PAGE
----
0
We're unable to sign you in at this time. Please try again in a few minutes.
Retry
We were able to sign you in, but your subscription(s) could not be found. Please try again in a few minutes.
Retry
There may be a problem with your account. Please contact the AMA Service Center to resolve this issue.
Contact the AMA Service Center:
Telephone: 1 (800) 262-2350 or 1 (312) 670-7827  *   Email: subscriptions@jamanetwork.com
Error Message ......
This Week in JAMA |

This Week in JAMA FREE

JAMA. 2004;291(13):1535. doi:10.1001/jama.291.13.1535.
Text Size: A A A
Published online

HOME-BASED DEPRESSION TREATMENT FOR OLDER ADULTS

Chronically ill, homebound older adults have a higher risk of depression, but being diagnosed and receiving treatment may be less likely than among socially integrated adults in the same age group. Ciechanowski and colleaguesArticlereport results of a randomized trial of a brief home-based psychotherapy program to detect and treat minor depression and dysthymia in low-income, homebound, chronically ill older adults. At a 12-month follow-up, patients in the intervention group were more likely to have complete remission from depression, experience a reduction in depressive symptoms by at least 50%, and report significantly improved functional and emotional well-being compared with patients in the usual care group. In an editorial,ArticleLyness discusses the efficacy and challenges of depression treatment in later life.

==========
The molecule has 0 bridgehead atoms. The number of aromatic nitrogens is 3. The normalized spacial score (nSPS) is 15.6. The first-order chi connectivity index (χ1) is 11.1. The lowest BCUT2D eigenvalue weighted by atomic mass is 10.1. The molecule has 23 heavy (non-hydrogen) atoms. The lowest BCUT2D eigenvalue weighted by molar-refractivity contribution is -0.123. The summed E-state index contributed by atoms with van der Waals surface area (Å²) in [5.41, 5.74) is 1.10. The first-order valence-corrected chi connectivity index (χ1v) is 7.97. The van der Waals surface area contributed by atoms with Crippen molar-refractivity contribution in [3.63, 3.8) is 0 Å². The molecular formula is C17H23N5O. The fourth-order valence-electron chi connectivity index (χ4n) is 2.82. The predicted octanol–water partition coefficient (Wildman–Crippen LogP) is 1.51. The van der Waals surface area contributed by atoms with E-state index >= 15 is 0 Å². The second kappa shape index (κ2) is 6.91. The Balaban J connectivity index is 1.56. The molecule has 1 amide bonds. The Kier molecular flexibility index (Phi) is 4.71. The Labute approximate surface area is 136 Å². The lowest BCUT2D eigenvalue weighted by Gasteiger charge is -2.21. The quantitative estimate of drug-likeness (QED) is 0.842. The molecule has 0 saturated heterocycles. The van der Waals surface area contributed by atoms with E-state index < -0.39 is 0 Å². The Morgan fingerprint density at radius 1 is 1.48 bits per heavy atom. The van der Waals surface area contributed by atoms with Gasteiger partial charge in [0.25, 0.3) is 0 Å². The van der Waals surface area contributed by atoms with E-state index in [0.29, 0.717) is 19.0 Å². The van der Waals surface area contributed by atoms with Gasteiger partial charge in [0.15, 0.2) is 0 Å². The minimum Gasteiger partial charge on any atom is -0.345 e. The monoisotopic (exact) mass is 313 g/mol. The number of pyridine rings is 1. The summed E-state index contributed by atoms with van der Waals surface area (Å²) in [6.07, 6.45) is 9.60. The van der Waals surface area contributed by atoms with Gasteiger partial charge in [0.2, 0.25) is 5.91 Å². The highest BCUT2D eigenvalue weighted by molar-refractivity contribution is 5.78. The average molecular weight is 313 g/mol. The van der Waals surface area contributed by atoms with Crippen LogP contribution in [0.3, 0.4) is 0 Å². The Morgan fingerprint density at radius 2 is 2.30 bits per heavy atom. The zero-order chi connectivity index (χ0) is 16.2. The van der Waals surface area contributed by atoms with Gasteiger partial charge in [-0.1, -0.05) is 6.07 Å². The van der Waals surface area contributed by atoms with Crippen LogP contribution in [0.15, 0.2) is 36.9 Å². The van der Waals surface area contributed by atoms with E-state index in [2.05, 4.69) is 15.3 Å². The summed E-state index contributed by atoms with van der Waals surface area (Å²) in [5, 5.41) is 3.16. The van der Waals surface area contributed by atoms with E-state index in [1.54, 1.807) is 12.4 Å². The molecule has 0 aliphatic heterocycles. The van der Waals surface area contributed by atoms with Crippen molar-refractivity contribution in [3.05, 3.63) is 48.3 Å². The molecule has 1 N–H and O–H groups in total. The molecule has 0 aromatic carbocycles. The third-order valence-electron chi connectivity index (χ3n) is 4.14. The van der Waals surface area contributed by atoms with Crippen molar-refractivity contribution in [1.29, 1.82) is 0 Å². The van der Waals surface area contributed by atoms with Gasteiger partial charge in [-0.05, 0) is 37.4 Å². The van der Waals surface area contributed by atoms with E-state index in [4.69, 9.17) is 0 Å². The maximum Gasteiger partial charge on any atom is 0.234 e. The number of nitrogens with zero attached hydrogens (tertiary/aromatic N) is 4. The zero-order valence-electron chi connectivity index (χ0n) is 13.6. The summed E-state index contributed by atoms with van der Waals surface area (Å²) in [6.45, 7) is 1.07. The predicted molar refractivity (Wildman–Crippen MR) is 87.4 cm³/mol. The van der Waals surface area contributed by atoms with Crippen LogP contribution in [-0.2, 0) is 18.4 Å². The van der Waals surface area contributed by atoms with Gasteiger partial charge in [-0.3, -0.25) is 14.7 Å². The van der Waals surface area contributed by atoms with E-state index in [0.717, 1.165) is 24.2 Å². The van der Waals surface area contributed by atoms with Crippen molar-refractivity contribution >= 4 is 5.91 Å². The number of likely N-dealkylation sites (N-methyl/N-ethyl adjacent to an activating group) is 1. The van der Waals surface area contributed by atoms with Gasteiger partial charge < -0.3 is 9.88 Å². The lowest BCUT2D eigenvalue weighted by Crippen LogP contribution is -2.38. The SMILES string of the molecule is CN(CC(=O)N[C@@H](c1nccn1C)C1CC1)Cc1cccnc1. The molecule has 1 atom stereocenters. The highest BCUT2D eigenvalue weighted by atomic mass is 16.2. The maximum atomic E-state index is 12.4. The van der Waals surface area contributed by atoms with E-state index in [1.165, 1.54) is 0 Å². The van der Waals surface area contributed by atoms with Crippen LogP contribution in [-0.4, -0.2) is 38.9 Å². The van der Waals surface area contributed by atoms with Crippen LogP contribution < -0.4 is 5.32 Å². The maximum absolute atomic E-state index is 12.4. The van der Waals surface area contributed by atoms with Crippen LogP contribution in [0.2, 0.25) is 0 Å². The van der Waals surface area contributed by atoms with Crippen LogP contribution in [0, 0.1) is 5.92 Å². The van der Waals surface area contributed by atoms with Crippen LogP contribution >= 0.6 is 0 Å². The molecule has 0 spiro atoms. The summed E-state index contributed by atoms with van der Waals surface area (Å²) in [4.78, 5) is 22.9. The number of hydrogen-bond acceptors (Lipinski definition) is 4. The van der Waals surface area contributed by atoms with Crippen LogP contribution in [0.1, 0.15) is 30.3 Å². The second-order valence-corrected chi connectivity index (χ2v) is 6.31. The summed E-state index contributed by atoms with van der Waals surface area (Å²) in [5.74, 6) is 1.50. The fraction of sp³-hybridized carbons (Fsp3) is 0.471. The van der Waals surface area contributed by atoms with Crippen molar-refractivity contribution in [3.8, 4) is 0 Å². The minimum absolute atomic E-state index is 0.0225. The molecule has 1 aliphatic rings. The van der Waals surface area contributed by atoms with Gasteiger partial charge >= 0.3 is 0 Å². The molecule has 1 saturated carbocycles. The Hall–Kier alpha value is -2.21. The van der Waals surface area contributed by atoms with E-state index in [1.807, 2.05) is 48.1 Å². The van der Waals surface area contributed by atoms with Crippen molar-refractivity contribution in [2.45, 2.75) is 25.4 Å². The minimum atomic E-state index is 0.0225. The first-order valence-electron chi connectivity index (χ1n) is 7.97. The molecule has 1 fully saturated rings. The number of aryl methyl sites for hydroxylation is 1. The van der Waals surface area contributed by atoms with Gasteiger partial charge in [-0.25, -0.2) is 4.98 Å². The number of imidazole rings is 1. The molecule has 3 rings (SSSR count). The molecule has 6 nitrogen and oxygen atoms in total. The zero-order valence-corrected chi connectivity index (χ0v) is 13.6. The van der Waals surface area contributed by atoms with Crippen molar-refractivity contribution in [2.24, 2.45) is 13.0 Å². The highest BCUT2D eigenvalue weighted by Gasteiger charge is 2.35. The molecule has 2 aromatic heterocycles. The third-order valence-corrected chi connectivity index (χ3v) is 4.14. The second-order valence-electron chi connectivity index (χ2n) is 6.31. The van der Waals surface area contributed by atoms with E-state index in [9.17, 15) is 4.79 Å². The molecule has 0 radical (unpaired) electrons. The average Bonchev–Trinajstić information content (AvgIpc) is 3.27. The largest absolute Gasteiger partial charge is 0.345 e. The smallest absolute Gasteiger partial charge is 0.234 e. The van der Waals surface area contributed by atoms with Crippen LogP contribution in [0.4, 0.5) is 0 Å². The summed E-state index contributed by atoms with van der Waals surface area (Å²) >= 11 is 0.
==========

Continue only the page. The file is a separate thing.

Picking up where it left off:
EJACULATION FREQUENCY AND PROSTATE CANCER RISK

Several studies have sought to determine whether sexual activity is associated with prostate cancer risk with mixed results. Leitzmann and colleagues compared data on ejaculation frequency during 2 decades of adulthood and in the past year with incident prostate cancer to examine whether sexual activity is related to prostate cancer risk. They found no association of ejaculation frequency with subsequent risk of prostate cancer.

TREATING PHARYNGITIS

Guidelines for the treatment of pharyngitis vary in their recommendations for throat cultures and prescription of antibiotics. McIsaac and colleagues compared several alternative strategies for the diagnosis and treatment of acute sore throat and assessed diagnostic sensitivity and specificity, the total and unnecessary antibiotics prescribed, and the treatment of group A streptococcus pharyngitis at the initial visit. They found that strategies including throat cultures had the highest sensitivity and specificity; in adults, a clinical prediction rule to select patients for throat cultures had high sensitivity and specificity. Unnecessary antibiotic use was minimized when prescription followed a positive rapid antigen test or throat culture result.

RECOVERY FROM DISABILITY AMONG OLDER ADULTS

Elderly individuals may have episodes when they need assistance in accomplishing basic activities of daily living (ADLs), but information on the likelihood and time course of recovering independence is lacking. Hardy and Gill report results of a prospective study of initially ADL-independent older adults of whom slightly more than half experienced disability during the study and in whom the time course of recovery and recovery-related factors were assessed. Among those who became newly disabled, 81% recovered their independence within a year and the majority remained independent for at least 6 months. Three or more months of disability, cognitive impairment, frailty, and disability in 3 or 4 ADLs were associated with a diminished likelihood of recovery.